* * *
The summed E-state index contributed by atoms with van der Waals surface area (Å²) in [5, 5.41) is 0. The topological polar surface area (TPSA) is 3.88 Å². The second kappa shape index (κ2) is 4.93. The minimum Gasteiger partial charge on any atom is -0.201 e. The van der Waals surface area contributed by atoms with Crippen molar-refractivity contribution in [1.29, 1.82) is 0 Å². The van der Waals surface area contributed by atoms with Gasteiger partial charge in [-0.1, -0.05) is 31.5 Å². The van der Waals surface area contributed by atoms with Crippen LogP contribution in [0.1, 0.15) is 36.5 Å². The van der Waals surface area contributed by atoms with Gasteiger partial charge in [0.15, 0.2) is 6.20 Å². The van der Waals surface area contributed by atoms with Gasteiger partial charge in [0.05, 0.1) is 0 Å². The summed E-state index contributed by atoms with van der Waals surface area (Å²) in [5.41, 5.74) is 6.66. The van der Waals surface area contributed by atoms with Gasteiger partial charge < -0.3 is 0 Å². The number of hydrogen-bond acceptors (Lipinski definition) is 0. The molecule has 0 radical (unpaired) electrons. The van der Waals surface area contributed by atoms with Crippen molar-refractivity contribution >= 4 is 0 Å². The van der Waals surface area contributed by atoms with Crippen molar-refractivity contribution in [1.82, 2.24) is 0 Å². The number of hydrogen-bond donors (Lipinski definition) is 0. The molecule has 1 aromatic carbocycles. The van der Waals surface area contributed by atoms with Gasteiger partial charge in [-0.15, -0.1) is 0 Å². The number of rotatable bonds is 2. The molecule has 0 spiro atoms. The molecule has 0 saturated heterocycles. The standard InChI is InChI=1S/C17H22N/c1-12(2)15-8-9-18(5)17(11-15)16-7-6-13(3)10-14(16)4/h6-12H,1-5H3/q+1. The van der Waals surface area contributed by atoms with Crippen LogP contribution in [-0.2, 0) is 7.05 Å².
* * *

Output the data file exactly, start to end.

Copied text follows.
The summed E-state index contributed by atoms with van der Waals surface area (Å²) in [5, 5.41) is 0. The topological polar surface area (TPSA) is 3.88 Å². The second kappa shape index (κ2) is 4.93. The minimum Gasteiger partial charge on any atom is -0.201 e. The van der Waals surface area contributed by atoms with Crippen molar-refractivity contribution in [1.29, 1.82) is 0 Å². The van der Waals surface area contributed by atoms with Gasteiger partial charge in [-0.1, -0.05) is 31.5 Å². The van der Waals surface area contributed by atoms with Crippen LogP contribution in [0.1, 0.15) is 36.5 Å². The van der Waals surface area contributed by atoms with Gasteiger partial charge in [0.15, 0.2) is 6.20 Å². The van der Waals surface area contributed by atoms with Gasteiger partial charge in [0.05, 0.1) is 0 Å². The summed E-state index contributed by atoms with van der Waals surface area (Å²) in [5.41, 5.74) is 6.66. The van der Waals surface area contributed by atoms with Gasteiger partial charge < -0.3 is 0 Å². The number of hydrogen-bond acceptors (Lipinski definition) is 0. The molecule has 0 radical (unpaired) electrons. The van der Waals surface area contributed by atoms with Crippen molar-refractivity contribution >= 4 is 0 Å². The van der Waals surface area contributed by atoms with Crippen molar-refractivity contribution in [1.82, 2.24) is 0 Å². The number of hydrogen-bond donors (Lipinski definition) is 0. The molecule has 1 aromatic carbocycles. The van der Waals surface area contributed by atoms with Gasteiger partial charge in [-0.15, -0.1) is 0 Å². The number of rotatable bonds is 2. The molecule has 0 spiro atoms. The molecule has 0 saturated heterocycles. The standard InChI is InChI=1S/C17H22N/c1-12(2)15-8-9-18(5)17(11-15)16-7-6-13(3)10-14(16)4/h6-12H,1-5H3/q+1. The van der Waals surface area contributed by atoms with Crippen LogP contribution in [-0.2, 0) is 7.05 Å².